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5 ways to stop spending money

17 August 2018
Author: John Cockburn
We are bombarded daily with advertisements to buy newer phones, faster computers, fancier cars, and trendier clothes. We're told that we have to have the newest of eveything in order to keep up with our peers or we risk not being accepted by them. It's not fair or smart, but it's the reality we live in.

1.  Don’t go “Window Shopping”
This may seem obvious, but I think eliminating window shopping should be number one on the list for good reason. While we may make the trip to Wal-Mart for the essentials, we always venture over to the electronics section or clothing department just to see what’s on sale. I’m not really a fan of shopping but I’m guilty of this time and time again. Just wandering over to see what they have on sale almost always leads to buying something I don’t need just to satisfy an urge.

If you’re trying not to spend money you don’t have or trying to fight the urge to buy things you don’t need, stop going to the places where all these things are happening all around you! Walking into a store just to “look around” will more often than not lead to buying something. Don’t tempt yourself, stay out of stores unless it’s for the essentials. 

2.  Leave your wallet at home
If you have to go to the store, especially if it’s just to window shop, leave your wallet at home. A big way to fight the urge to spend money is to not have any with you when you’re at the store. If you don’t have the means to spend, you won’t! This is the easiest trick in the book. It’s that simple.

3.  Use cash system
When you do have to spend money; groceries, toiletries, etc – use cash. Using cash helps your brain keep track of the money you are spending and you actually feel the loss of money as it leaves your fingers. Having $100 in your pocket and buying groceries is a big hit to the total cash you have left. You can actually feel the loss of money when you dish out the cash to make a purchase. Using debit or credit for purchases may not make you feel like anything is happening until the bill comes in a month later. At that point it’s too late to rein in the spending. If you can live on a cash system you are already way ahead of the game!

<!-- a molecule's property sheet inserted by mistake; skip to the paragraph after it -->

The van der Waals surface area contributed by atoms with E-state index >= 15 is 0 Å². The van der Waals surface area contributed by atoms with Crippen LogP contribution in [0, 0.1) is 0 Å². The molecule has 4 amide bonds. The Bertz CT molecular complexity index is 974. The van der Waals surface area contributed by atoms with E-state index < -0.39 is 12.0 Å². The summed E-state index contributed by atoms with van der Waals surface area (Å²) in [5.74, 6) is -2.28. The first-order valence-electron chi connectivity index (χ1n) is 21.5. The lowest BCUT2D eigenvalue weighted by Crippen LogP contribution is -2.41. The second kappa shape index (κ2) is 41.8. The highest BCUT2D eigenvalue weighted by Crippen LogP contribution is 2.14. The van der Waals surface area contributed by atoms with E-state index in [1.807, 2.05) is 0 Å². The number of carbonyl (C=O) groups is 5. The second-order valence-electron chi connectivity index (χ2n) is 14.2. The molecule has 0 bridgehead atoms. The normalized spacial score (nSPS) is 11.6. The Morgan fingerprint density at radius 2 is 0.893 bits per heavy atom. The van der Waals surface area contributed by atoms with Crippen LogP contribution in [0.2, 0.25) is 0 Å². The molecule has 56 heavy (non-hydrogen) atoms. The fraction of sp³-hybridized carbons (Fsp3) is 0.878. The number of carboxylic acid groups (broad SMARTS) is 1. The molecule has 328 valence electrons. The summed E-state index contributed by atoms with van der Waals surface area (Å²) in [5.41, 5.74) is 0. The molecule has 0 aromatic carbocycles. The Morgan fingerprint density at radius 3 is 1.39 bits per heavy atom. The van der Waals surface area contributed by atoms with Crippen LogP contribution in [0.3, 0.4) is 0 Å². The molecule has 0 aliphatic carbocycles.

4.  Get help
Things are always better when you have someone helping you along the way. Find a friend, sibling, parent, significant other; anyone else who wants to change their spending habits the way you do and can hold you accountable. It’s a lot easier to resist an impulse purchase when you have a friend supporting you and helping you justify why the purchase isn’t needed. It’s also a lot more difficult to keep secret a purchase from someone that’s on the same journey as you are. Be accountable to your partner and make them accountable to you. Together you are stronger than individually. The best part of having a partner to keep you on the straight and narrow is having someone to celebrate your successes with you and make not succumbing to temptation an achievement.

You can also make an appointment with a Certified Credit Counsellor at a non-profit credit counseling organization to give you a running start with your budget and give you ideas on how to save. The help is out there and it’s free. Go out there and get it!!

5.  Create new habits
Everything mentioned above is only good if you stick to it. Eventually, over time, things will get easier and become second nature. Fighting the urge to spend money on things you don’t need is like exercising.  At first it’s a chore, it takes a ton of effort, and is not much fun at all, but as time goes on it becomes easier and the habit turns into a lifestyle. Once you make it part of your lifestyle it will be worthwhile and things will start to look up in the financial area of your life.

Start implementing these ideas today and things will change for the better. With a lot of work and effort you can make your money issues seem small in comparison to where they were in the past.


John is the Financial Empowerment Coordinator with the Sudbury Community Service Centre and Credit Counselling Sudbury. He has varied life experience, working in every field from 911 dispatch to credit counseling, which he feels helps him connect with the people he is helping on a personal level. Born and bred in the north (Chapleau, ON), he has a passion for helping people in the remote and isolated corners of the province.

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